These students are so pedestrian that they can not conceive of colleges or universities as places where the mind and intellect can be free and reach for the new.

Perhaps they are right and the colleges and universities are now simply places of the trite and common place ideas for the average of the high schools.

Posted by: bsallamack | August 16, 2010 6:33 PM | Report abuse

I absolutely agree that Berkeley's standards, at least, are shameful. It says clearly right there on their liberal arts degree web page that no math is required if you got 600 or higher on the SAT (which means everyone except LEP students is out of math), and the LEP students just have to take one course.

Posted by: Cal_Lanier | August 16, 2010 6:34 PM | Report abuse

Some degree programs can't fit in the courses mentioned. My music degree already required me to take 18 - 22 credits a semester just to get what I needed in my main content area. To add the courses listed would have required a 5th year which I could not have afforded.

Posted by: musiclady
............................
My college required 3 credits in music from every student, which opened to me the beauty of classical music.

College and universities need to be more than trade schools.

Posted by: bsallamack | August 16, 2010 6:38 PM | Report abuse

bsallamack,

I don't think anyone is arguing that high schools, even good high schools with lots of AP/IB courses, prepare students to think at the university level. I, at least, said the opposite. People are just challenging the notion, perpetuated by the Council that authored this report, that requiring six relatively narrowly defined courses will do the job any better than the distribution requirements that many of the "failing" schools have substituted for more rigid core curriculums in recent years. An AP course in U.S. History does not truly train students in university-level historical studies, but neither does a university-level survey course and it's hard to see how requiring students to cover the same basic material in a university survey course is better than requiring them to study a more limited subset of the material in greater depth in a non-survey course.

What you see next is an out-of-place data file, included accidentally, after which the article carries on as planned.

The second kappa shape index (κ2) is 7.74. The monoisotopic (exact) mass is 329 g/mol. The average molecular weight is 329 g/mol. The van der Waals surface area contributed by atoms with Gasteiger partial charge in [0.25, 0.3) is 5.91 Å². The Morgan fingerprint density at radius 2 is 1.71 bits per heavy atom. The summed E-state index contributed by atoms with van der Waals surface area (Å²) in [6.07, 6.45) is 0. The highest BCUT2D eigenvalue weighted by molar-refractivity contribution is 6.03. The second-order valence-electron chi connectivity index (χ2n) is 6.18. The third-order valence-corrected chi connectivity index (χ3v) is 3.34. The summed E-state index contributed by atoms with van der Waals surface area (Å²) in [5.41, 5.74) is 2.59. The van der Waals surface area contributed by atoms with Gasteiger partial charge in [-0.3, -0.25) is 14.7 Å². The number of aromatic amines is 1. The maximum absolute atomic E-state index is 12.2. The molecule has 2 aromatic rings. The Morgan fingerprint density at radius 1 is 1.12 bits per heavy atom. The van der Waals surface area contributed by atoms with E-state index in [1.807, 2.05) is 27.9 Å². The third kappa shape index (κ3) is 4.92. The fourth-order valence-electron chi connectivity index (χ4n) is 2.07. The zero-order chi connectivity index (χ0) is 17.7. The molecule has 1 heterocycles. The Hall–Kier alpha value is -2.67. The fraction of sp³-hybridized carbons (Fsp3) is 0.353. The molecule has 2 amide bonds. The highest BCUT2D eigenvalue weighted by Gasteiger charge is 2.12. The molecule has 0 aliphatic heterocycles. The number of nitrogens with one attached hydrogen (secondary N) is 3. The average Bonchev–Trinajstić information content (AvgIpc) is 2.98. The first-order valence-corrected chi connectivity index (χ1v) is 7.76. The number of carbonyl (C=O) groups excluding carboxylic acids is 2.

In any event, the Council's agenda has nothing to do with producing university graduates who have sharpened their minds in a broader variety of disciplines at the university level. The Council does not make a distinction between a university that allows one to test out of any of its proposed core requirements (via a competency test or AP/IB test scores) and one that requires its students to actually take university classes in those subjects. There are serious arguments to be made for each approach, but to judge a college or university like Harvard, Amherst, Yale, etc. as "failing" because it chooses to use distribution requirements that apply to everyone, rather than institute a core curriculum that at least half of its students would largely test out of, is disingenuous.

Posted by: burntnorton | August 16, 2010 6:45 PM | Report abuse

I absolutely agree that Berkeley's standards, at least, are shameful. It says clearly right there on their liberal arts degree web page that no math is required if you got 600 or higher on the SAT (which means everyone except LEP students is out of math), and the LEP students just have to take one course.

Posted by: Cal_Lanier
................................
I wish every college student was forced to take two mathematics classes in an attempt to undo the damage that was done by the public schools of turning one of the most intellectually demanding and exciting area of study into one of the most boring.

Also one needs to get away from only average adjuncts teaching in 101 courses in colleges and universities.

A class in elementary logic should also be a requirement for every student to also undo some of the damage done by the high schools.

AP courses should not be allowed in place of college courses.

The colleges and universities:
We believe that certain courses are essential for a college education and require these courses for all students.

Students though can substitute for these classes taught by college teachers with advanced degrees in their subject, courses given by high school teachers without advanced degrees.

I remember actually going to a college where an adjunct with simply a B.A. teaching a 101 class was actually considered an abnormality.

Posted by: bsallamack | August 16, 2010 6:55 PM | Report abuse